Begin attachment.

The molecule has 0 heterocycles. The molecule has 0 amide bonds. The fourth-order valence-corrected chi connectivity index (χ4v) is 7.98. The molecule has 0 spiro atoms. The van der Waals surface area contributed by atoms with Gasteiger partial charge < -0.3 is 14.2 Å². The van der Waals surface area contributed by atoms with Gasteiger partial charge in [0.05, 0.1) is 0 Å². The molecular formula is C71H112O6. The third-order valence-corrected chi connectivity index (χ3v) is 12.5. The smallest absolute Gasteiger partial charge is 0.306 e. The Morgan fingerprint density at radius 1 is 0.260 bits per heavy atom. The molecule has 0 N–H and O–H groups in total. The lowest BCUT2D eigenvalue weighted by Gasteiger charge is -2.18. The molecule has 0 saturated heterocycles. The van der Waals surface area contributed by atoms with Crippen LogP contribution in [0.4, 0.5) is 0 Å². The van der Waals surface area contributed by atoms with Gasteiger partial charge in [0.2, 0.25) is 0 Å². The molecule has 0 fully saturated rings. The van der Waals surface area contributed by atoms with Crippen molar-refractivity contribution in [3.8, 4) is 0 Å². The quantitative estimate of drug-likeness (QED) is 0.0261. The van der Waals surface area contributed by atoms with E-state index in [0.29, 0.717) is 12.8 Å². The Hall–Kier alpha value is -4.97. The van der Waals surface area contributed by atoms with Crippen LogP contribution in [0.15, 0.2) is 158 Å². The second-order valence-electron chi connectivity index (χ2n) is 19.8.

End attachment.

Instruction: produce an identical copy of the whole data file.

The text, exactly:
The molecule has 0 heterocycles. The molecule has 0 amide bonds. The fourth-order valence-corrected chi connectivity index (χ4v) is 7.98. The molecule has 0 spiro atoms. The van der Waals surface area contributed by atoms with Gasteiger partial charge < -0.3 is 14.2 Å². The van der Waals surface area contributed by atoms with Gasteiger partial charge in [0.05, 0.1) is 0 Å². The molecular formula is C71H112O6. The third-order valence-corrected chi connectivity index (χ3v) is 12.5. The smallest absolute Gasteiger partial charge is 0.306 e. The Morgan fingerprint density at radius 1 is 0.260 bits per heavy atom. The molecule has 0 N–H and O–H groups in total. The lowest BCUT2D eigenvalue weighted by Gasteiger charge is -2.18. The molecule has 0 saturated heterocycles. The van der Waals surface area contributed by atoms with Crippen LogP contribution in [0.4, 0.5) is 0 Å². The van der Waals surface area contributed by atoms with Gasteiger partial charge in [0.2, 0.25) is 0 Å². The molecule has 0 fully saturated rings. The van der Waals surface area contributed by atoms with Crippen molar-refractivity contribution in [3.8, 4) is 0 Å². The quantitative estimate of drug-likeness (QED) is 0.0261. The van der Waals surface area contributed by atoms with E-state index in [0.29, 0.717) is 12.8 Å². The Hall–Kier alpha value is -4.97. The van der Waals surface area contributed by atoms with Crippen LogP contribution in [0.15, 0.2) is 158 Å². The second-order valence-electron chi connectivity index (χ2n) is 19.8.